Posted June 22, 2017
With public hearings planned next week on the North American Free Trade Agreement (NAFTA), let’s review some of important reasons that any modernizing of NAFTA – as has been broached by the administration – must retain critical provisions supporting and growing North American energy integration, interdependence and energy security. This is fleshed out in API’s official NAFTA comments, submitted to U.S. Trade Representative Robert E. Lighthizer last week. They include:
Zero or Reduced Tariffs
A key reason for thriving energy trade across our borders with Canada and Mexico is the lack of tariffs on exchanged goods. Consider that last year:
- Canada was the No. 1 export market for U.S. crude oil and kerosene-type jet fuel and the No. 2 export market for U.S. total refined products, pipeline natural gas and motor gasoline blending components.
- Mexico was the No. 1 export market for U.S. finished motor gasoline (52 percent of all U.S. gasoline exports), gasoline blending components, distillate fuel oil and total refined products. Mexico was the No. 2 export market for U.S. kerosene-type jet fuel and petroleum coke.
The absence of tariff barriers in the North American energy market supports investment and ensures a wider variety of consumer products. From API’s comments:
Any changes that would increase tariffs above the current zero rate would dramatically impair current trade flows, increase costs for North American companies and, in turn, raise product costs for U.S. consumers. Therefore, API requests that duty-free treatment remain the rule for commodities and products currently at zero. API also requests that any tariffs still in place under the current NAFTA be either reduced or eliminated under any new trade agreement.
Provisions in NAFTA secure a level playing field for U.S. companies to operate in Canada or Mexico in the same way as local Canadian and Mexican companies. This greatly enhances the markets U.S. firms can access and boosts U.S. jobs associated with those efforts. API supports market access to foreign investors in domestic markets, without exceptions.
U.S. companies directly benefit and investment opportunities are created by the liberalization of energy trade between the U.S., Canada and Mexico under NAFTA – that is, the removal of restrictions or barriers to free trade, such as quotas and licensing rules.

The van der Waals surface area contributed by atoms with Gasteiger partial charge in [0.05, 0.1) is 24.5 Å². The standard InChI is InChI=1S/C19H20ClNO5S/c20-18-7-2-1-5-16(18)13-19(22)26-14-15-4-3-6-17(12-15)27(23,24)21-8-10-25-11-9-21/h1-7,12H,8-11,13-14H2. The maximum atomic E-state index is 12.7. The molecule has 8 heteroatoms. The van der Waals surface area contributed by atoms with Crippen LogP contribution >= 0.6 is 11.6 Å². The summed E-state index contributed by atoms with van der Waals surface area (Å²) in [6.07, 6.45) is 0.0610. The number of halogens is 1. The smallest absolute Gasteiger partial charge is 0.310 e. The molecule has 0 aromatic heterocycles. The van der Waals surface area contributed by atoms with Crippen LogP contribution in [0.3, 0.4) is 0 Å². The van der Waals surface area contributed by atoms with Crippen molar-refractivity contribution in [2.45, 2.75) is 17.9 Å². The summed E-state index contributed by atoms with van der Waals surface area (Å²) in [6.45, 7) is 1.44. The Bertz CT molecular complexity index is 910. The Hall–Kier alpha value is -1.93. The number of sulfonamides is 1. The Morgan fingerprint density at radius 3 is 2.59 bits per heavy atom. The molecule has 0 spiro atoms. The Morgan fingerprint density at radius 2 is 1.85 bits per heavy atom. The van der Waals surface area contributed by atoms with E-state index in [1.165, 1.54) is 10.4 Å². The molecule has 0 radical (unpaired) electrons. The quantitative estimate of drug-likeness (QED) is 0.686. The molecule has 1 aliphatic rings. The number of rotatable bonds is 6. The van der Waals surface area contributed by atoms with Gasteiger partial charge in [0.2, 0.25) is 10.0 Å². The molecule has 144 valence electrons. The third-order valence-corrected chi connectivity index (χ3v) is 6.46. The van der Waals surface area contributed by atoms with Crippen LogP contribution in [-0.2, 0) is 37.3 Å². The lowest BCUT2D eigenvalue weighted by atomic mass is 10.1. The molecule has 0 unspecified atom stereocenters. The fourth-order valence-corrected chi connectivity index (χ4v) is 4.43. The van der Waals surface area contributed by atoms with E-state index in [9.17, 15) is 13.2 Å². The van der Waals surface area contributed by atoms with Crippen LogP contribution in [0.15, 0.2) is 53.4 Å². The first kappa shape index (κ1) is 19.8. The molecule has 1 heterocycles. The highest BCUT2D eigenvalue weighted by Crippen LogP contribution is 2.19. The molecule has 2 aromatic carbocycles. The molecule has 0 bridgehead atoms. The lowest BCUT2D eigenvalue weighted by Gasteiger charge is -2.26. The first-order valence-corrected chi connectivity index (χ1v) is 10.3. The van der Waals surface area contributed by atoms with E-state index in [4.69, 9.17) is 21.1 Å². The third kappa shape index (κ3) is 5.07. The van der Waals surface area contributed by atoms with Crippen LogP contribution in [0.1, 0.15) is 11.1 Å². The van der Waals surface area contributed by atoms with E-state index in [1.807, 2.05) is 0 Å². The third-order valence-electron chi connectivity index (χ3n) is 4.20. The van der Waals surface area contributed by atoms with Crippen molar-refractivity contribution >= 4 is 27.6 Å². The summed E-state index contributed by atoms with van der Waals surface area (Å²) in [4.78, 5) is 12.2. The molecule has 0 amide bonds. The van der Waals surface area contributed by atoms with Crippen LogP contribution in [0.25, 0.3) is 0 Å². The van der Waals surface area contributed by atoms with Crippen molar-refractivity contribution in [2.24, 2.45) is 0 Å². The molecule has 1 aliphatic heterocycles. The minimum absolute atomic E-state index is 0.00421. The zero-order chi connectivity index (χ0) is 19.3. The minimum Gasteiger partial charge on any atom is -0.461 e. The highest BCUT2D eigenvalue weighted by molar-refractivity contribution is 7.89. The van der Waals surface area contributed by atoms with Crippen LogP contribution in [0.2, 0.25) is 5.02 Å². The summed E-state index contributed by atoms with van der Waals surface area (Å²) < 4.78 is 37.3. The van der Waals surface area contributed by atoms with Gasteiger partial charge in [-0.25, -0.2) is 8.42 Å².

Now consider the larger argument for trade: Free trade strengthens the U.S. economy by bringing overseas wealth into this country and by helping support domestic industries, including energy. Energy trade helps stimulate domestic natural gas and oil production, increases demand for U.S. refined products and strengthens America’s standing in the world.
Indeed, North American energy trade is fostering economic growth, generating consumer benefits and increasing our energy security. This trade activity is significant. The graphic below shows the significant energy flows between the U.S., Canada and Mexico:
NAFTA is an important part of that, contributing to the growth and stability of the North American energy market and generating key benefits. As policymakers discuss ways NAFTA might be modernized, they should ensure that the agreement continues to support these valuable contributions. Kyle Isakower, API vice president for regulatory and economic policy, in the API letter to Lighthizer:
“For API and its industry members, there is a strong desire to see the provisions of the current NAFTA remain in place. The overall functionality of the current NAFTA agreement works for the oil and natural gas industry. API and its industry members therefore wish to ensure that as NAFTA is modernized, the provisions of the current agreement remain in place in a new NAFTA.”
Earlier this month members of the U.S. Senate and House also wrote to Lighthizer to underscore the importance of the North American energy market, drawing comment from API President and CEO Jack Gerard:
“NAFTA has played a critical role in facilitating North American energy integration, which enhances U.S. energy security, supports millions of American jobs in the oil and natural gas industry, and helps make energy more affordable. We look forward to continuing our work with Congress and the administration on policies to keep North American energy integration strong, protecting energy consumers and investors and advancing our nation’s energy leadership throughout the world.”
ABOUT THE AUTHOR
Mark Green joined API after a career in newspaper journalism, including 16 years as national editorial writer for The Oklahoman in the paper’s Washington bureau. Mark also was a reporter, copy editor and sports editor. He earned his journalism degree from the University of Oklahoma and master’s in journalism and public affairs from American University. He and his wife Pamela live in Occoquan, Va., where they enjoy their four grandchildren.